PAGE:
Moving With Pets to Florida: Regulations and Tips for a Smooth Transition


Moving to Florida with pets should be a simple procedure because the state is extremely pet-friendly.

As seasoned relocation professionals, we’ve traveled from frigid Illinois to the sunny beaches of Florida, assisting countless clients in locating their dream homes with their furry and non-furry dogs.

In this blog, we’ll provide vital insights and ideas for relocating to Florida with your furry, feathered, or scaled companions, guaranteeing a comfortable adjustment for the entire family.

What Do My Pets Need Before Moving to Florida?

According to the Florida Department of Agriculture and Consumer Services, your pets must have a veterinarian-issued health certificate within 30 days before visiting Florida.

  • Moving is stressful, and the to-do list grows, so make sure you schedule your appointment in advance.
  • Florida requires a health certificate from a veterinarian because it demonstrates that your pet is healthy and ready to travel.

There are certain exceptions to this rule, however.

  • Rabies vaccine Exemption: Pets under three months of age are exempt from rabies vaccine until they reach three months. However, if your dog or cat has continuous health difficulties, you must submit a formal request for a rabies exemption each year. In addition, a licensed veterinarian must send a written notice to Animal Services within 30 days of the vaccine’s expiration date.
  • Pets Entering Florida for Sale: Are you bringing dogs and cats to Florida to sell them? There are additional rules for this. You must follow the Florida Pet Law (Section 828.29, Florida Statutes). This rule ensures that pets for sale are healthy and have the proper documents. It’s all about ensuring that pets are well-cared for and healthy.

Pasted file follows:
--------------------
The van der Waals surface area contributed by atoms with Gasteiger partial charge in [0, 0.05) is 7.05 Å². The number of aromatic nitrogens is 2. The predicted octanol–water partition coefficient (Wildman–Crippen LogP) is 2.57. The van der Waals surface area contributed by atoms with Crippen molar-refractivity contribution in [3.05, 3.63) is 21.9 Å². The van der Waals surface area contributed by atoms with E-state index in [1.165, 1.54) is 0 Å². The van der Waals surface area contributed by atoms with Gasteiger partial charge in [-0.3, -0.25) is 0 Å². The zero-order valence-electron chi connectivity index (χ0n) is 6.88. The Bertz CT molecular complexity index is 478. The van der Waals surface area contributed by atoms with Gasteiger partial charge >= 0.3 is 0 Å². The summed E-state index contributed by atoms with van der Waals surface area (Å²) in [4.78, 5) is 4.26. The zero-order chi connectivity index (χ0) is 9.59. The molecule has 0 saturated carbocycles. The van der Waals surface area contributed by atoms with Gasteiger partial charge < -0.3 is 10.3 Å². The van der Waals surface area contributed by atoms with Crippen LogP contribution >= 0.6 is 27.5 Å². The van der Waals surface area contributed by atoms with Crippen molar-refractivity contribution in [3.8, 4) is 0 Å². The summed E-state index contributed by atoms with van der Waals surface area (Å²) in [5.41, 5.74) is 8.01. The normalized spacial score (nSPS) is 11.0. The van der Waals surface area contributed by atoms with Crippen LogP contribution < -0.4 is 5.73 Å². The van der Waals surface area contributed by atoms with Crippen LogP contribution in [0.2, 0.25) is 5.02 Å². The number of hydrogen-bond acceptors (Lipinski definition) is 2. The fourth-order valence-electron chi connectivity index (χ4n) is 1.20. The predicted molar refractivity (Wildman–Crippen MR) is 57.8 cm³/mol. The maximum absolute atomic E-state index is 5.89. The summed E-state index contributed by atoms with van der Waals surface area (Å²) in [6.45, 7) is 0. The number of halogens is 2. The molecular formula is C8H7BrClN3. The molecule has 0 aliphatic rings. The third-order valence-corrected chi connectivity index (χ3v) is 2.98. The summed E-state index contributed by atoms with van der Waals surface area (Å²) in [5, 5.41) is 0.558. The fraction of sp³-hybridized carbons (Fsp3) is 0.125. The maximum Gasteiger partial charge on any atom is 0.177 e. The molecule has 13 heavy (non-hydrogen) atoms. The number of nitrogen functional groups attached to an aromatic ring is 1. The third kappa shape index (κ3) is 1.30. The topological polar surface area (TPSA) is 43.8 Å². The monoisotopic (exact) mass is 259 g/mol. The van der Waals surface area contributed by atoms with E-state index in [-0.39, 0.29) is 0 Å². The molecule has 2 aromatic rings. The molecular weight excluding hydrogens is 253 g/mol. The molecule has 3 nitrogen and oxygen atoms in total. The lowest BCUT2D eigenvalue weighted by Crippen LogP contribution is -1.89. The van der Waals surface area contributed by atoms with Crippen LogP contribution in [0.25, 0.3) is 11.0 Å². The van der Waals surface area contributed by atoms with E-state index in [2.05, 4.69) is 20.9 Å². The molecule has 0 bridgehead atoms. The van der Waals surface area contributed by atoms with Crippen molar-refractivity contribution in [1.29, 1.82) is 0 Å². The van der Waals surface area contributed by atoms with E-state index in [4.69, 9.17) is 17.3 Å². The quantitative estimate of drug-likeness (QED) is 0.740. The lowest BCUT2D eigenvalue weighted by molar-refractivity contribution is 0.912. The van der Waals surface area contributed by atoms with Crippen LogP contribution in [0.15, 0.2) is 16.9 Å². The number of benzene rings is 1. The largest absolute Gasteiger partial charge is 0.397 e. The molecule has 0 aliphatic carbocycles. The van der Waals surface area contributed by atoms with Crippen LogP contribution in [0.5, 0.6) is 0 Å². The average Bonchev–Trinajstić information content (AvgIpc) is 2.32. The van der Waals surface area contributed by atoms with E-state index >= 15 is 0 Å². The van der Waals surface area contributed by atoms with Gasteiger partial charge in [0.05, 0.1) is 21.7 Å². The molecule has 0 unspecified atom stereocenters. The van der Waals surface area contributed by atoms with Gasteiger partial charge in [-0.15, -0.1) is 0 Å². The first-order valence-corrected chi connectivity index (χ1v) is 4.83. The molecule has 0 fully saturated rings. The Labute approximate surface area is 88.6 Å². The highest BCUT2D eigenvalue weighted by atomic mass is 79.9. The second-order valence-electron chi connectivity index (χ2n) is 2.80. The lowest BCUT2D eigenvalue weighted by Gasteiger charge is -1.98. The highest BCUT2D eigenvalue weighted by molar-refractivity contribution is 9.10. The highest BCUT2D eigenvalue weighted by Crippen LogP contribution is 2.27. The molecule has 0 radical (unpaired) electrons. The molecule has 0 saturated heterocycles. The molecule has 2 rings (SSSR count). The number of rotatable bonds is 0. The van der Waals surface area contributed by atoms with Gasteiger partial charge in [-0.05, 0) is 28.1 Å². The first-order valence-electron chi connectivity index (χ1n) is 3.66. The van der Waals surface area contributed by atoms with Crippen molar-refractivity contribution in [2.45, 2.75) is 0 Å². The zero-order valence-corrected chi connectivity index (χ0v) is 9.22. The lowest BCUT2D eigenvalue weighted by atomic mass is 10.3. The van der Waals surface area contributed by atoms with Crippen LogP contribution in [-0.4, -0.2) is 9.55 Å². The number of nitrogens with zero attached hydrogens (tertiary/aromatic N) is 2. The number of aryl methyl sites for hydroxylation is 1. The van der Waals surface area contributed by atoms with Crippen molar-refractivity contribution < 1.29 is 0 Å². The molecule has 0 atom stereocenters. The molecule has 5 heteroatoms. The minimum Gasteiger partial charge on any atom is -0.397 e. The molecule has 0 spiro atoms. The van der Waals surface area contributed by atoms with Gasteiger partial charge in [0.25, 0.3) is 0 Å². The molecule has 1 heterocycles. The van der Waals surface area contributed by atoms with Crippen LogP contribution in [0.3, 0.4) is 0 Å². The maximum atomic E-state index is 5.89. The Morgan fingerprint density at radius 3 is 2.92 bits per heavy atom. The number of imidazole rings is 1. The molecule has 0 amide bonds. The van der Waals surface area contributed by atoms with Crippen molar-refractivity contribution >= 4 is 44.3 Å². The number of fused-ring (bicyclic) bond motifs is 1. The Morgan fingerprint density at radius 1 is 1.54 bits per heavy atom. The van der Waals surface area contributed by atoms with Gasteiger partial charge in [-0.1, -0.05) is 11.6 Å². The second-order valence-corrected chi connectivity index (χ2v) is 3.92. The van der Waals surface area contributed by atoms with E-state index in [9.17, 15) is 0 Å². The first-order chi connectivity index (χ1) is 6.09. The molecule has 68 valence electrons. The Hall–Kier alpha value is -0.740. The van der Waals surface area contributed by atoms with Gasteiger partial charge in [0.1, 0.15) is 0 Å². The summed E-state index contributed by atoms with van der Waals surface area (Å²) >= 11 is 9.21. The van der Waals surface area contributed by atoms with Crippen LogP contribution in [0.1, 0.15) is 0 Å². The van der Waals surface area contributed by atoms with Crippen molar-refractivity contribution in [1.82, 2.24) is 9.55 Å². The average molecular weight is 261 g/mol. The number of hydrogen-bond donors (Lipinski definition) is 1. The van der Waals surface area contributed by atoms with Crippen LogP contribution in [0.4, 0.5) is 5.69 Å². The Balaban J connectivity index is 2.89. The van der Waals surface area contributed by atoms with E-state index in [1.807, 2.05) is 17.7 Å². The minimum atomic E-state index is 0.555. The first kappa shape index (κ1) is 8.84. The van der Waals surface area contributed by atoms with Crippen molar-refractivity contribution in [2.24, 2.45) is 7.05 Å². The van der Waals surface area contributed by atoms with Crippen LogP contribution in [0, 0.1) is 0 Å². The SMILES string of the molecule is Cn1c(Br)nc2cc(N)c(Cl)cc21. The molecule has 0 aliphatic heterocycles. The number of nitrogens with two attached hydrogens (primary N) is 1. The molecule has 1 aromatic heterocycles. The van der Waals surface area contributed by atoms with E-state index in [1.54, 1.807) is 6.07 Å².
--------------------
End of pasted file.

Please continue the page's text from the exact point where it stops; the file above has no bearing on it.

What Information Should My Pet’s Health Certificate Include in Florida?

When consulting with your veterinarian, ensure that they include all necessary information on the health certificate.

Florida requires the following information:

  • The pet should be healthy
  • Free from contagious diseases
  • Proof that they did not come from a rabies quarantine area or have been in contact with a rabid animal.
  • 3+ months old pets need updated rabies vaccination.
  • A date stamped within the last 30 days

Are There Any Limitations or Bans on Specific Dog Breeds in Florida?

In Florida, a new legislation (House Bill 941) goes into effect on October 1, 2023, prohibiting public housing authorities from banning dogs based on breed, weight, or size, thus overturning municipal breed prohibitions.

This amendment primarily impacts pit bulls, a breed that has been prohibited in Miami-Dade County since 1989 following a serious attack on a kid.

Is It Too Hot in Florida for My Dog, Cat, or Bird?

However, pets do well in Florida, but the weather is different in the tropics.

Because it is hot and sticky in Florida, people who live there need to take extra care of their pets.

  • In this environment, pets are at a high risk of heat-related illnesses like heatstroke, dehydration, and sunburn.
  • Dogs are especially at risk and must always have access to clean water and rest.
  • It’s important to keep them from doing hard things when it’s really hot outside, and you should watch out for hot surfaces like asphalt that can burn their paws.
  • Cats will often find quiet places on their own, but make sure they always have access to clean water.
  • Birds also need to be able to find shade and drink clean water. To keep germs from growing in their water, the water should be changed every day. In hot cars, pets can quickly become sick or even die, so never leave them there.

Here’s a useful table that lists the main points:

Animal Type
Care Tips in Hot Weather
Access to fresh water and shade; avoid hot surfaces; limit strenuous activities; never leave in cars
Ensure access to water and shade; monitor closely
Keep out of direct sunlight; place aviaries in temperature-controlled areas; change water daily

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Moving pets to Florida involves meticulous planning to protect their safety. The Florida Department of Agriculture and Consumer Services requires a veterinarian’s health certificate to prove pets are healthy and disease-free.

Age and purpose of travel affect rabies vaccine needs. Due to the state’s hot and humid climate, pet owners should provide shade, drink, and avoid vigorous activities, especially for dogs. Furry, feathery, and scaled pets can adjust to Florida with proper care.

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